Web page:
As narrator, Robbie Daymond tries his best to improve the mediocre narrative with which he has to work. He applies an earnestness to the story that seems to be missing from the words themselves. Unfortunately, his voice is too young for Owen. He sounds so much younger than Owen actually is, and any scene which references Owen’s past experiences or actual age jar a reader out of the narrative. Given the right material, Mr. Daymond would make an excellent narrator. Unfortunately, Amped is not the right book to showcase his skills.

Amped is ultimately forgettable. The story itself might be fast-paced and intense while in the moment but loses its efficacy as time passes. Owen is sufficiently one-dimensional to keep readers at a distance, and the ethical dilemmas posed by the technology and legal quandaries never really become the heart of the story as intended. The story is too remote for readers to become vested in the outcome or to give more than a passing thought to the various lessons to learn from Owen’s situation. As an opportunity for opening up a discussion about technology and future potential uses, Amped is a failure. However, as a futuristic action novel that blurs into every other futuristic action novel, it satisfies that primal need for blood and fighting and good over evil. Just don’t expect to learn anything from it.
  jmchshannon | Jun 13, 2014 |
Not as good as Robopocalypse, but not bad. Amps are amplified humans. Storyline was good, if somewhat predictable. It will be memorable as my first cover-to-cover e-book (w/ Kindle) ( )
  gkyoungen | Mar 24, 2014 |
Quick, good read. Not deep, but worth thinking about. ( )
  MikeRhode | Feb 21, 2014 |
Showing 1-5 of 34 (next | show all)
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Epigraph
We can change ourselves.
Think of the possibilities.

- Carl Sagan
Dedication
For Genieve Wilson
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I'm standing on the steep slate roof of Allderdice High School,  gripping a rain-spattered wrought iron decoration in one hand and holding up my other hand, palm out.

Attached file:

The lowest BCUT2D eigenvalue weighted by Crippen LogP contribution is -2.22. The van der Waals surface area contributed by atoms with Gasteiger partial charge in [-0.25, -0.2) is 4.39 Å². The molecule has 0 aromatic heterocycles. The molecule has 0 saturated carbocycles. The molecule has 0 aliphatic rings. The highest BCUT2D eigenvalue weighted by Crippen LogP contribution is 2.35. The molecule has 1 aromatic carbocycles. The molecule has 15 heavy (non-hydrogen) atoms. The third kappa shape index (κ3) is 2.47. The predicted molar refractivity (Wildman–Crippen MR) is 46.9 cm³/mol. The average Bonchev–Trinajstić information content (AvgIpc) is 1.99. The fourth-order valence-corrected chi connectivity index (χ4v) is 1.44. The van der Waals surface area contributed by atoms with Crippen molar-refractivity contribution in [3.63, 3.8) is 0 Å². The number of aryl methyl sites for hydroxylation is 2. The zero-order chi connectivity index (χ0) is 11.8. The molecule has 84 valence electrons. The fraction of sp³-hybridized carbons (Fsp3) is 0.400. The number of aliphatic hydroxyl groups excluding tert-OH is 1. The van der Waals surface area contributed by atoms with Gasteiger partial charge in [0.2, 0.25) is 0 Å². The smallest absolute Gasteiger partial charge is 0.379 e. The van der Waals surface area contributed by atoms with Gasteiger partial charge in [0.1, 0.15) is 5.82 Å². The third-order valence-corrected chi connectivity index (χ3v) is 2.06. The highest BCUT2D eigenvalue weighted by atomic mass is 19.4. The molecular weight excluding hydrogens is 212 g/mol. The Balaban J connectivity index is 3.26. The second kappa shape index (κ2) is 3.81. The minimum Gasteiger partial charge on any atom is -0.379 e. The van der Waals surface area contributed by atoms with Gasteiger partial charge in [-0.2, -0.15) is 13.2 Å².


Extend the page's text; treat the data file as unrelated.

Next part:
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(Click to show. Warning: May contain spoilers.)
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Amazon.com Product Description (ISBN 0385535155, Hardcover)

Technology makes them superhuman. But mere mortals want them kept in their place. The New York Times bestselling author of Robopocalypse creates a stunning, near-future world where technology and humanity clash in surprising ways. The result? The perfect summer blockbuster.

As he did in Robopocalypse, Daniel Wilson masterfully envisions a frightening near-future world. In Amped, people are implanted with a device that makes them capable of superhuman feats. The powerful technology has profound consequences for society, and soon a set of laws is passed that restricts the abilities—and rights—of "amplified" humans. On the day that the Supreme Court passes the first of these laws, twenty-nine-year-old Owen Gray joins the ranks of a new persecuted underclass known as "amps." Owen is forced to go on the run, desperate to reach an outpost in Oklahoma where, it is rumored, a group of the most enhanced amps may be about to change the world—or destroy it.

Once again, Daniel H. Wilson's background as a scientist serves him well in this technologically savvy thriller that delivers first-rate entertainment, as Wilson takes the "what if" question in entirely unexpected directions. Fans of Robopocalypse are sure to be delighted, and legions of new fans will want to get "amped" this summer.

(retrieved from Amazon Mon, 30 Sep 2013 13:36:45 -0400)

In a near-future world where technologically enhanced humans are governed by a strict set of conduct laws, twenty-nine-year-old Owen Gray joins the ranks of a persecuted underclass that is planning to change, or destroy, the world.

(summary from another edition)